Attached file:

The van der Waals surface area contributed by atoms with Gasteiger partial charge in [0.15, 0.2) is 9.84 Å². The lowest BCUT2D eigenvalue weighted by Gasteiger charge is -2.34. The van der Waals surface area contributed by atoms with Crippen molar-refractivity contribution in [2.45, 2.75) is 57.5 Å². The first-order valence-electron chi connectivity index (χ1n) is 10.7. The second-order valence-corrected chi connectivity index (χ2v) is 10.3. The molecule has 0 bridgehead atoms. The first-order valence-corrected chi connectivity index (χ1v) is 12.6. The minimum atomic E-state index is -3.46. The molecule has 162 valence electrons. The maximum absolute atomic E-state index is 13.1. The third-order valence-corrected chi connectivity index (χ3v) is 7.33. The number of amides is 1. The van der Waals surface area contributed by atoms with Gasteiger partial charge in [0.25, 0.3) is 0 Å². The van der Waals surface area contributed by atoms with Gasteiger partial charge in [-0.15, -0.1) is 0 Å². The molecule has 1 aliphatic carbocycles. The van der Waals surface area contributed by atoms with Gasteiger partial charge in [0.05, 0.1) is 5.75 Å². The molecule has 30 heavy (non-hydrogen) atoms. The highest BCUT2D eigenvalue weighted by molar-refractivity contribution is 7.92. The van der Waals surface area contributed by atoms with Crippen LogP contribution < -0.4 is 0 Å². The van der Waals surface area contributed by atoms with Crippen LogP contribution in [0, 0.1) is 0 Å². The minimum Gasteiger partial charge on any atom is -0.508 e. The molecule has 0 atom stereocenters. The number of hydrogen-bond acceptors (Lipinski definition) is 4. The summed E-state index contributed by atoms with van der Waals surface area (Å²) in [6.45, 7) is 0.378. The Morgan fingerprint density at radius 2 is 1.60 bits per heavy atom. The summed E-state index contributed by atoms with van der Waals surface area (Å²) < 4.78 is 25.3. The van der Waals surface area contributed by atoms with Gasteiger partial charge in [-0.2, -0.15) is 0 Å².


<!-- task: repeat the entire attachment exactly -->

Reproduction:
The van der Waals surface area contributed by atoms with Gasteiger partial charge in [0.15, 0.2) is 9.84 Å². The lowest BCUT2D eigenvalue weighted by Gasteiger charge is -2.34. The van der Waals surface area contributed by atoms with Crippen molar-refractivity contribution in [2.45, 2.75) is 57.5 Å². The first-order valence-electron chi connectivity index (χ1n) is 10.7. The second-order valence-corrected chi connectivity index (χ2v) is 10.3. The molecule has 0 bridgehead atoms. The first-order valence-corrected chi connectivity index (χ1v) is 12.6. The minimum atomic E-state index is -3.46. The molecule has 162 valence electrons. The maximum absolute atomic E-state index is 13.1. The third-order valence-corrected chi connectivity index (χ3v) is 7.33. The number of amides is 1. The van der Waals surface area contributed by atoms with Gasteiger partial charge in [0.25, 0.3) is 0 Å². The van der Waals surface area contributed by atoms with Gasteiger partial charge in [-0.15, -0.1) is 0 Å². The molecule has 1 aliphatic carbocycles. The van der Waals surface area contributed by atoms with Gasteiger partial charge in [0.05, 0.1) is 5.75 Å². The molecule has 30 heavy (non-hydrogen) atoms. The highest BCUT2D eigenvalue weighted by molar-refractivity contribution is 7.92. The van der Waals surface area contributed by atoms with Crippen LogP contribution < -0.4 is 0 Å². The van der Waals surface area contributed by atoms with Crippen LogP contribution in [0, 0.1) is 0 Å². The minimum Gasteiger partial charge on any atom is -0.508 e. The molecule has 0 atom stereocenters. The number of hydrogen-bond acceptors (Lipinski definition) is 4. The summed E-state index contributed by atoms with van der Waals surface area (Å²) in [6.45, 7) is 0.378. The Morgan fingerprint density at radius 2 is 1.60 bits per heavy atom. The summed E-state index contributed by atoms with van der Waals surface area (Å²) < 4.78 is 25.3. The van der Waals surface area contributed by atoms with Gasteiger partial charge in [-0.2, -0.15) is 0 Å².